Green Turtles double release with GPS trackers, photo credit: Christian Miller

Jennifer Gilbert is a woman on a mission to save turtles! She is the co-founder of the Cairns Turtle Rehabilitation Centre (CTRC) in Queensland, Australia, which has been helping to save sick and injured turtles for the last 23 years. Gilbert and her team of over 100 dedicated volunteers, including university students and overseas volunteers, have been providing crucial medical treatment and rehabilitation to the turtles that come into their care.

Recently, at the Ocean Film Festival we sold bracelets to raise funds for the rehabilitation centres. The initiative raised $1,000 and we extend a special thank you to everyone who supported this cause. The money will be used to provide much-needed medical treatment to sick and injured turtles that are brought in for rehabilitation.

According to Jennie, the CTRC started in 1999 in the old aquarium in Cairns with just two marine biologists and one turtle. For the first six years, Jennie and Paul Barnes, cared for a few turtles. However, following a mass stranding event in 2011, the number of stranded turtles increased by 800%, due to unforeseen environmental conditions wiping out the seagrass beds up the east coast of Queensland.

Jennie and her team quickly ran out of room at their small centre. Fortunately, Fitzroy Island Resort stepped forward and donated land, allowing another centre to be set up. Over the years, Cairns Aquarium and James Cook University have also donated areas to set up other centres, including an intensive care centre located near a veterinary hospital in case of emergencies.

Today, CTRC has grown from its humble beginnings to four centres, over 100 volunteers, and is actively involved with local, interstate, and international universities, providing students with the opportunity to learn about turtle medicine.

Releasing Diane back into the ocean, photo credit: Christian Miller

Jennie recalls that every time a turtle comes in, it is a memorable experience. “All times with the turtles are memorable when they come in looking like they are going to die and go back out in the ocean where they belong,” she says. She shares a particularly memorable story about a turtle named “Lou,” who came down from Cape York with horrendous injuries. After surgery, Lou was left with only two flippers, but he was released back into the wild with a satellite tracker, and he travelled an incredible 1,970 kilometres before the tracker stopped. “What an amazing animal, such resilience,” Gilbert says.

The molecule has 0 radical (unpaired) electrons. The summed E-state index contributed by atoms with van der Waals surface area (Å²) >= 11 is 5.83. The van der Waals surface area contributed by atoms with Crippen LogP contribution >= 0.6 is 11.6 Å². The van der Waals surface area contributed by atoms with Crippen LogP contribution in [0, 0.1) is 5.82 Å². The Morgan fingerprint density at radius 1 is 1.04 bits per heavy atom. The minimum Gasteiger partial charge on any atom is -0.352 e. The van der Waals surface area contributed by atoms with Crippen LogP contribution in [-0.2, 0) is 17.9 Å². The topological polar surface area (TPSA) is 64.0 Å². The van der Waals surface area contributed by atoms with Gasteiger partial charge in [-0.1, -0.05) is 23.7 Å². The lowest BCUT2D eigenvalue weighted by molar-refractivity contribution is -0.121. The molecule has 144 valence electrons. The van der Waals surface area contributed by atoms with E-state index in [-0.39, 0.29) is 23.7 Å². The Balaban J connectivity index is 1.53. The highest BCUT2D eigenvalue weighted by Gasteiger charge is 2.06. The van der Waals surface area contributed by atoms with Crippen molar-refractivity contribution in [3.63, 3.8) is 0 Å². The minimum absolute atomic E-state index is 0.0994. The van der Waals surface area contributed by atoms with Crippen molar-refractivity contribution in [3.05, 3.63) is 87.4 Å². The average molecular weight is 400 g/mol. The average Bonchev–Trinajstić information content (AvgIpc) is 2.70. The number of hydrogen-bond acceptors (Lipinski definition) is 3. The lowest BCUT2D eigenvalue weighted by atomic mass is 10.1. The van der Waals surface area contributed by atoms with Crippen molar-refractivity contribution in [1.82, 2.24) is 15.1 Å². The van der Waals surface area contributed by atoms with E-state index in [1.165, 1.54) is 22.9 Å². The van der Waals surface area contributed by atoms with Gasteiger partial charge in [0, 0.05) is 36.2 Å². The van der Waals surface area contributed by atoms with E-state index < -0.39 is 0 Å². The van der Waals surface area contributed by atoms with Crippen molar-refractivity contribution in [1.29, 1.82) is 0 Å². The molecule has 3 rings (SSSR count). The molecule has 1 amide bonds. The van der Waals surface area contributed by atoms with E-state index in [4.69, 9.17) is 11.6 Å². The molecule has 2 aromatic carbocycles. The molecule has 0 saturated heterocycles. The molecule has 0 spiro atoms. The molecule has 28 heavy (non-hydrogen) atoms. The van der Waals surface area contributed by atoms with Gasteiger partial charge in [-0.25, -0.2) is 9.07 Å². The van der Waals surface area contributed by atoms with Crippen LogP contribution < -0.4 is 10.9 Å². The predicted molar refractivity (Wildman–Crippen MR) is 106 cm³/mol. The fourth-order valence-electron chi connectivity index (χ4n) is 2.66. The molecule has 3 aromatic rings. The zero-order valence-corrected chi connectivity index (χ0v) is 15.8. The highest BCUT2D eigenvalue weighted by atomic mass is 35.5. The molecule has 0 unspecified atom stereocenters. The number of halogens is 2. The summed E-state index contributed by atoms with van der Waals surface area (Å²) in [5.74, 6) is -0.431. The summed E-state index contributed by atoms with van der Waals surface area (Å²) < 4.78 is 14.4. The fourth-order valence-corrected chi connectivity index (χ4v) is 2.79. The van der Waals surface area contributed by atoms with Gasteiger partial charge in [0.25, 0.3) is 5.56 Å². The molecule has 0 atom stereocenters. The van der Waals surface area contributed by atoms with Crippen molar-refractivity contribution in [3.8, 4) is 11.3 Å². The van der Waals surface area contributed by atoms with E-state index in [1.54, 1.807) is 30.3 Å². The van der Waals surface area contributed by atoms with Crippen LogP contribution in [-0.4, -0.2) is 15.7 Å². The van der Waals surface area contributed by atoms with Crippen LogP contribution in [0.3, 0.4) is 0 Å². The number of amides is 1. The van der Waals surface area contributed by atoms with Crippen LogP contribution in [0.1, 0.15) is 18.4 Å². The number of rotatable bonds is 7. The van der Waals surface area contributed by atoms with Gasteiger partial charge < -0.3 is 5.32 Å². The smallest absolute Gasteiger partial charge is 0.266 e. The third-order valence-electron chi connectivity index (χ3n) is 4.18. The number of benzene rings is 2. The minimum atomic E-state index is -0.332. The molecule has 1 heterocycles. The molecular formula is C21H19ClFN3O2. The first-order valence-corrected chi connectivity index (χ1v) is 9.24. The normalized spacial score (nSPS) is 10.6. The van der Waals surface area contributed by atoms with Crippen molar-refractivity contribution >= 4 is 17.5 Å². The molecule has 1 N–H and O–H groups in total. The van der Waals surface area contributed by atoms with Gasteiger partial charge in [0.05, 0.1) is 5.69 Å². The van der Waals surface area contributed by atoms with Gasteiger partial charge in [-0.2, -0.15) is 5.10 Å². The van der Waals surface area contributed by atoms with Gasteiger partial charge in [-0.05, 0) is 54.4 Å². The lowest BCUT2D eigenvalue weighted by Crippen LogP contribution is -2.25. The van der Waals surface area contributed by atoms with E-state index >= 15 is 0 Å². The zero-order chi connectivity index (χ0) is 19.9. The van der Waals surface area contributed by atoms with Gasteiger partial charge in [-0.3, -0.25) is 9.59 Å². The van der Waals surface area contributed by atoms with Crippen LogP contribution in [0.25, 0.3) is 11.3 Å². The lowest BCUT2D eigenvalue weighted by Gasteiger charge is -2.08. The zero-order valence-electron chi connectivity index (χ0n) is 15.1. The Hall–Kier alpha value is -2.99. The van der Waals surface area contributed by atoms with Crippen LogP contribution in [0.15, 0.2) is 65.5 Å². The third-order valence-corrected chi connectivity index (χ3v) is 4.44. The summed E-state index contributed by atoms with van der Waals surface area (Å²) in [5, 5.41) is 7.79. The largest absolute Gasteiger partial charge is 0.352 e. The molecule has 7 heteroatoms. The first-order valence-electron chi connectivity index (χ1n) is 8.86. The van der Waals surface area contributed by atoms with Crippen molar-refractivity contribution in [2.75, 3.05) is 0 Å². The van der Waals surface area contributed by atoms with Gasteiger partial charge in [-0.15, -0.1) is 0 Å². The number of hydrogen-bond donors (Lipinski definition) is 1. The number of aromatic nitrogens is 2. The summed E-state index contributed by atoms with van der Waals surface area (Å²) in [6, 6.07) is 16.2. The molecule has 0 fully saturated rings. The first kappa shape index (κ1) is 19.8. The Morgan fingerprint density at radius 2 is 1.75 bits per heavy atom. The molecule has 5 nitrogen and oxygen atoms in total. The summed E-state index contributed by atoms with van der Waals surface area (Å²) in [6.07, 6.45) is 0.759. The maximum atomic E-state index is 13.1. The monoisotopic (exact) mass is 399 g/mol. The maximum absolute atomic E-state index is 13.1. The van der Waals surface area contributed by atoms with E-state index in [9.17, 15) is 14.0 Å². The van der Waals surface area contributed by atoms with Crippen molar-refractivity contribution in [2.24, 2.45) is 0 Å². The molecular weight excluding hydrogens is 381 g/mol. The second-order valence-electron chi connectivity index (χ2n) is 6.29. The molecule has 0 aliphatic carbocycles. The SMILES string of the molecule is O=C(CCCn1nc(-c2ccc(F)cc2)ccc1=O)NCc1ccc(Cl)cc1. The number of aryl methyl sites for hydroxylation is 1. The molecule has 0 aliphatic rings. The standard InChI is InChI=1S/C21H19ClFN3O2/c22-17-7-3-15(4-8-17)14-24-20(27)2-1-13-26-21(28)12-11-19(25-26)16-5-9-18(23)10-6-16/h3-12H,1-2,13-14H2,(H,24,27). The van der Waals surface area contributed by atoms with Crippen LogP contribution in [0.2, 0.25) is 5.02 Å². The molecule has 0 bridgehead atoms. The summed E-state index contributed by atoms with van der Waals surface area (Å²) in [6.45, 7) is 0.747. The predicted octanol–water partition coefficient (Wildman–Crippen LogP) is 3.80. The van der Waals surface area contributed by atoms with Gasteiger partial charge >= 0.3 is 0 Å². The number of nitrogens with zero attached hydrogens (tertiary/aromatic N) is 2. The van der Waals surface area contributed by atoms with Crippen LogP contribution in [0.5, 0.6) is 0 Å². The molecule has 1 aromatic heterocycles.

Jennie is passionate about saving these gentle creatures of the ocean, which are facing the threat of extinction due to climate change, plastic pollution, and other human-caused threats. “Every turtle has a different personality, they have their favourites, and they know the volunteers,” she says.

Happy Ella enjoying rehab, photo credit: Christian Miller

CTRC relies on donations, small grants, stalls at markets, and educational talks for funding. Gilbert emphasises that every donation counts and is invaluable to the centre’s work.

Apart from fundraising efforts, Gilbert and her team have been working tirelessly to involve first nations people in their volunteer programs and research. They hope to build another centre dedicated to involving first nations people as volunteers and for undertaking research.

Fun Facts about turtles we bet you didn’t know: (courtesy of Jennie Gilbert)

  1. Turtles are amazing creatures that have been around for over 150 million years. 
  2. There are seven species of marine turtles worldwide, with Australia being home to six of them. 
  3. These creatures have lungs like humans and have to surface to breathe.
  4. They can slow their heart rate down to one beat every five minutes and can stay on the bottom to rest for up to five hours. 
  5. Turtles do not have teeth but have specialised jaws for what they eat.
  6. Sand temperature determines the sex of the hatchlings, and climate change may be the end of marine turtles over the decades.

Gilbert urges everyone to do their part to save these incredible creatures. “If everyone picked up one piece of rubbish every day, there would be 300 million less pieces for animals to be killed with ingestion and entanglement,” she says.

An image from Jennifer’s personal collection of the affects of entanglement

Current rehab centres:

Started in Cairns aquarium in Cairns Pier Shopping Centre in 1999

Then moved to Tingira street 2000 which closed 2020

Set up at Fitzroy Island 2011

Set up Cairns Aquarium  2017

James Cook University Eduaquarium Turtle Tunnel: 2016

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